Rebecca (1940)

Rebecca (1940) movie poster

director Alfred Hitchcock
viewed: 02/14/2015

Alfred Hitchcock’s Rebecca, his first American film, his only film to win Best Picture at the Academy Awards (though they failed to give him Best Director), was one of those big, famous films that I just plain had never seen.

“Last night I dreamt I went to Manderley again.”

With characters like the enigmatic Rebecca, the tortured Maxim de Winter, or the obsessed housekeeper Mrs. Danvers, Rebecca is one of the more iconic narratives and Gothic stories of the 20th century.  Starring Laurence Olivier (as de Winter), Joan Fontaine (as the nameless girl and narrator), and Judith Anderson as the eerie Danvers, it’s so strange.  If you’ve never seen it before, as I hadn’t, how imbued the whole thing is with cultural deja vu.  I was left trying to track where exactly all of my foreknowledge had come from.  The Celluloid Closet? The Carol Burnett Show parody?

Like Jane Eyre before it, it’s the story of a young woman out of her element, brought to a lush estate, haunted by the former mistress of the place.  In this case, the unnamed girl is brought by de Winter as his new bride, though he’s given to fits of mania when aroused of the thoughts of the former Mrs. de Winter, the lovely Rebecca.  Mrs. Danvers is equally obsessed, but the mystery herein is in exactly what way are these people all touched by the tragic death of the mysterious lady.

One of the biggest upshots of the film is that it was produced by David O. Selznick, producer of Gone with the Wind (1939), and major figure in Hollywood.  His obsessions and auteurist visions and Hitchcock’s didn’t mesh as much as Hitchcock did with Daphne du Maurier, writer of the source novel, as well as the material for Hitchcock’s Jamaica Inn (1939) and his later film The Birds (1963).  In fact, the material seems like a fancy dress rehearsal for Hitchcock’s later classic Vertigo (1958), with the ghosts of lost wives and themes of obsession and madness.

It’s a pretty great film.  Having just caught a Joan Fontaine double feature a month or so back, it’s kind of interesting.  She’s very good here as the naive and beset young mistress of the house.  She would go on to win her own Oscar for Hitchcock’s Suspicion (1941) the next year, though that film (and that performance) aren’t nearly as good as here in Rebecca.

The Oscars have always been confounding.  But Hitchcock is almost always great.

All About Eve (1950)

All About Eve (1950) movie poster

director Joseph L. Mankiewicz
viewed: 10/08/2014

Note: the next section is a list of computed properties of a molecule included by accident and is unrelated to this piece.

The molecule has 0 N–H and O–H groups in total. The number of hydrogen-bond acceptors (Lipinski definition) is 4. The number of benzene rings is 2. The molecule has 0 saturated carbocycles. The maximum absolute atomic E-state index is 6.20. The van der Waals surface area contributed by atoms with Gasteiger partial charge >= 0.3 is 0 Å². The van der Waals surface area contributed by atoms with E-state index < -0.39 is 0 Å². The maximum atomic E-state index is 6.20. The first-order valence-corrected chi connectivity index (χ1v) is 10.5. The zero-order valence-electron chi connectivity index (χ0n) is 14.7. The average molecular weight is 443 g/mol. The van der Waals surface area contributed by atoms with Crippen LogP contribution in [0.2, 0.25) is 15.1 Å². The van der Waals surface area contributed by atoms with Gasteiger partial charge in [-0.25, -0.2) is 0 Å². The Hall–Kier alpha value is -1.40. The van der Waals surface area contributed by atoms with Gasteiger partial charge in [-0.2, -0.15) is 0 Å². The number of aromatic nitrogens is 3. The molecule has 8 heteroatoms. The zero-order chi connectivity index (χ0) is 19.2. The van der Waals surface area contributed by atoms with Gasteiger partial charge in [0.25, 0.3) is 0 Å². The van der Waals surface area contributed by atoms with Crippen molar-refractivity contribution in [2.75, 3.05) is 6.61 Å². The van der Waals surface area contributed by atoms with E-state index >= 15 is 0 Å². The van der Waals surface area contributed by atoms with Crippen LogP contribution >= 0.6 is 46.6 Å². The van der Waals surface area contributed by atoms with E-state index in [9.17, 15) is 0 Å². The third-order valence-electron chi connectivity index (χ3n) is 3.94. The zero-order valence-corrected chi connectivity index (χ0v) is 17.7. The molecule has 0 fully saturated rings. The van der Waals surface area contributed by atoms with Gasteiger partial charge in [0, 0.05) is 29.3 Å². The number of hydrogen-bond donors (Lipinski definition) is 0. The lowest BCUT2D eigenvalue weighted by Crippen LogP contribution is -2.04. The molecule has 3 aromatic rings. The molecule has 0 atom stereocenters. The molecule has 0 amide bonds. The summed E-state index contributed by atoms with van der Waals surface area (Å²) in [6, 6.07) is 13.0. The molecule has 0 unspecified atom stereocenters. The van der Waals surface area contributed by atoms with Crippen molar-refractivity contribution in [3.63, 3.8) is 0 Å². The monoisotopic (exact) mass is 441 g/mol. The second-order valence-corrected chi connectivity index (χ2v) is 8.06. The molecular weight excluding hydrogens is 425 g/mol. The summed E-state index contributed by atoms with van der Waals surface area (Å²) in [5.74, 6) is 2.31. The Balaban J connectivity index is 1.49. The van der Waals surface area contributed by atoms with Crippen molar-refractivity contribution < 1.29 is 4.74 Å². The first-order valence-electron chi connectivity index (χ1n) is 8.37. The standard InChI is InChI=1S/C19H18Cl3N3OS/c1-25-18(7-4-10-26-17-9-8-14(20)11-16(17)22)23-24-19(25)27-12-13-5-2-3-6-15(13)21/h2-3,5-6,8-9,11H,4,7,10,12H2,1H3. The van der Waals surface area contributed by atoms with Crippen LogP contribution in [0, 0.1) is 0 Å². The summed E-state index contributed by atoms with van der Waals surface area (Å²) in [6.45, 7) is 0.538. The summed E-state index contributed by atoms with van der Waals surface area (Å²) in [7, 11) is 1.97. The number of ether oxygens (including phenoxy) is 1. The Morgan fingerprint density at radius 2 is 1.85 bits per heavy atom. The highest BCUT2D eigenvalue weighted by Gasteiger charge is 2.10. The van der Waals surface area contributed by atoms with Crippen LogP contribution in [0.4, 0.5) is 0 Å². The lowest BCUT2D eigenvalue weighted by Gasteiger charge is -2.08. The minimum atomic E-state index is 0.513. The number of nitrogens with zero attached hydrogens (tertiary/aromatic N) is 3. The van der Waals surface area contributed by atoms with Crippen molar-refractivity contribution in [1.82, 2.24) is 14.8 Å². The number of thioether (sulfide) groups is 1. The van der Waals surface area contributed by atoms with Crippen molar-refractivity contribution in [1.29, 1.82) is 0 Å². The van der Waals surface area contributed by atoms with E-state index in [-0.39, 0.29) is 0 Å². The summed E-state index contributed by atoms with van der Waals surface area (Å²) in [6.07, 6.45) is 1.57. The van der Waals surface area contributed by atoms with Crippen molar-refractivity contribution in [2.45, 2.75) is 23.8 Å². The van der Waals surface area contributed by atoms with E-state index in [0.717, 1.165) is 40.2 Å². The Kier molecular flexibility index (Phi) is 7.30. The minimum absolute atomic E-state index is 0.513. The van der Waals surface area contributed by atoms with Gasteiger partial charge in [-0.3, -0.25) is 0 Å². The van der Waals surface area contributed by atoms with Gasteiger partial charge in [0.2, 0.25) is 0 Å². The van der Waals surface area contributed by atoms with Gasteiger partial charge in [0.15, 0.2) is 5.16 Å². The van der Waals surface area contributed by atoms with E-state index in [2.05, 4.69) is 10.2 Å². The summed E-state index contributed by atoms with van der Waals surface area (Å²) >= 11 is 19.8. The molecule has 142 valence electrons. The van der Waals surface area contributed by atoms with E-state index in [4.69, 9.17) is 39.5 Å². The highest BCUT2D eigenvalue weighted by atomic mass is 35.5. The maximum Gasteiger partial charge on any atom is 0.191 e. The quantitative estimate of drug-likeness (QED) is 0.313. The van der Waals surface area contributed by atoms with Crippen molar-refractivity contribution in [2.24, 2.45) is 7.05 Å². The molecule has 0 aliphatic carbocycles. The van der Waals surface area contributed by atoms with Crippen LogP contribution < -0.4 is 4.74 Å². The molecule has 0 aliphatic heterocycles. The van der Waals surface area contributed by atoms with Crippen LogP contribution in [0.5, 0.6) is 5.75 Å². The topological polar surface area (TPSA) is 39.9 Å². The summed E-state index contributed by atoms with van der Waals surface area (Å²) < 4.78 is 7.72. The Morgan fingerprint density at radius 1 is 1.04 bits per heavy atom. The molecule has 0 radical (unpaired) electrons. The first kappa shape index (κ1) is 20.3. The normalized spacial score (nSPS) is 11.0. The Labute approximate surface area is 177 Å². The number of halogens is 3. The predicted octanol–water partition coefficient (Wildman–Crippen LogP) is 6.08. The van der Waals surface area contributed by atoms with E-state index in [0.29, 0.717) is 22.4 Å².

I began this year with a plan to see many of “the great movies” of all time that I had never seen.  And I was charging through this list until I got sidetracked with my parallel scheme to watch “the worst movies of all time.”

Well, Joseph L. Mankiewicz’s All About Eve started coming up in a variety of ways, highlighting that the winner of the Oscar for Best Picture 1950 was one of those movies that I just had never seen.  Not for lack of knowledge about it.  It’s one of those films that’s packed with lines and snippets that you’ve heard out of context throughout time.  And it’s also one of those films that I recall referenced in The Celluloid Closet (1995).

If you are like me, and haven’t seen it, here’s a brief recap of the story.  It’s set in New York’s theater world where Bette Davis is Margo Channing, middle-aging grand dame of the stage, surrounded by her coterie which includes Celeste Holms and Hugh Marlowe as Karen and Lloyd Richards, the latter of which is her top playwright, Gary Merrill is Bill Sampson, her boyfriend and director, and Thelma Ritter as Birdie, her maid.

Into this world steps conniving Ann Baxter (Eve), who seems to insinuate herself innocently enough, humbly enough, until she’s found to be trying to take over everything from Margo.  And with the help of the superb George Sanders as Addison DeWitt, influential columnist, she pretty much does.  It’s the dark side of show biz, ya know.

It’s a pretty impeccable film from an old Hollywood perspective.  Great performances, snappy dialog, and memorable moments abound.  Certainly worth its salt.

The homophobia aspect of the film is curious.  In 1950, the implied homosexuality of some of the characters is highly codified but nowhere outwardly explicit.  I would be willing to think a more modern audience might have that whole subtext pass them by. But it has long been a point of contention around the film, what it all signifies or was meant to signify.  I don’t know.  I think a reading that is oblivious to that aspect of the narrative wouldn’t necessarily harm the film at all.

At least I’ve got another film off my list of “I can’t believe you’ve never seen X”.